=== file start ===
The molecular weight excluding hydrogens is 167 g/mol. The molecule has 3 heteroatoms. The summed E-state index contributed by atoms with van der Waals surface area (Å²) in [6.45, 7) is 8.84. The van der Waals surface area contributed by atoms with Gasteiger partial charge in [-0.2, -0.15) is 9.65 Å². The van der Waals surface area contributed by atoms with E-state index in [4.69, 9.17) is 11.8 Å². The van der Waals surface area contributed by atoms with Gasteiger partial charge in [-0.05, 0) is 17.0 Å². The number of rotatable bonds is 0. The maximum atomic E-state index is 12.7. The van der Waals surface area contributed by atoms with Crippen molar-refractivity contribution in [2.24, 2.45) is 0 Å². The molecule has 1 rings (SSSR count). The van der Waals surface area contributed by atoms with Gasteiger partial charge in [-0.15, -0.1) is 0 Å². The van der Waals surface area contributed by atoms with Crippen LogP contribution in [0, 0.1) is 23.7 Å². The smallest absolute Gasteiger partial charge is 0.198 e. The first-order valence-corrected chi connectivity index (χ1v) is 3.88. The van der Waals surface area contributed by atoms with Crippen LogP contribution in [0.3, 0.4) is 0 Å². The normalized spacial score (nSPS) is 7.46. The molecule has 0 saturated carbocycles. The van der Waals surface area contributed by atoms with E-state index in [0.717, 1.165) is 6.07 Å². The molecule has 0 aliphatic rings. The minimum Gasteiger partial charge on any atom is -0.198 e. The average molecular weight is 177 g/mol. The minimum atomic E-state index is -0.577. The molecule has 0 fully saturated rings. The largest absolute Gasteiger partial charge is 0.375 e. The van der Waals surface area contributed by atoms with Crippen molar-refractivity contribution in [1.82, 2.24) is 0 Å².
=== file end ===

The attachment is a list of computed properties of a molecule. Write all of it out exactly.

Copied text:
The molecular weight excluding hydrogens is 167 g/mol. The molecule has 3 heteroatoms. The summed E-state index contributed by atoms with van der Waals surface area (Å²) in [6.45, 7) is 8.84. The van der Waals surface area contributed by atoms with Gasteiger partial charge in [-0.2, -0.15) is 9.65 Å². The van der Waals surface area contributed by atoms with E-state index in [4.69, 9.17) is 11.8 Å². The van der Waals surface area contributed by atoms with Gasteiger partial charge in [-0.05, 0) is 17.0 Å². The number of rotatable bonds is 0. The maximum atomic E-state index is 12.7. The van der Waals surface area contributed by atoms with Crippen molar-refractivity contribution in [2.24, 2.45) is 0 Å². The molecule has 1 rings (SSSR count). The van der Waals surface area contributed by atoms with Gasteiger partial charge in [-0.15, -0.1) is 0 Å². The van der Waals surface area contributed by atoms with Crippen LogP contribution in [0, 0.1) is 23.7 Å². The smallest absolute Gasteiger partial charge is 0.198 e. The first-order valence-corrected chi connectivity index (χ1v) is 3.88. The van der Waals surface area contributed by atoms with Crippen LogP contribution in [0.3, 0.4) is 0 Å². The normalized spacial score (nSPS) is 7.46. The molecule has 0 saturated carbocycles. The van der Waals surface area contributed by atoms with E-state index in [0.717, 1.165) is 6.07 Å². The molecule has 0 aliphatic rings. The minimum Gasteiger partial charge on any atom is -0.198 e. The average molecular weight is 177 g/mol. The minimum atomic E-state index is -0.577. The molecule has 0 fully saturated rings. The largest absolute Gasteiger partial charge is 0.375 e. The van der Waals surface area contributed by atoms with Crippen molar-refractivity contribution in [1.82, 2.24) is 0 Å².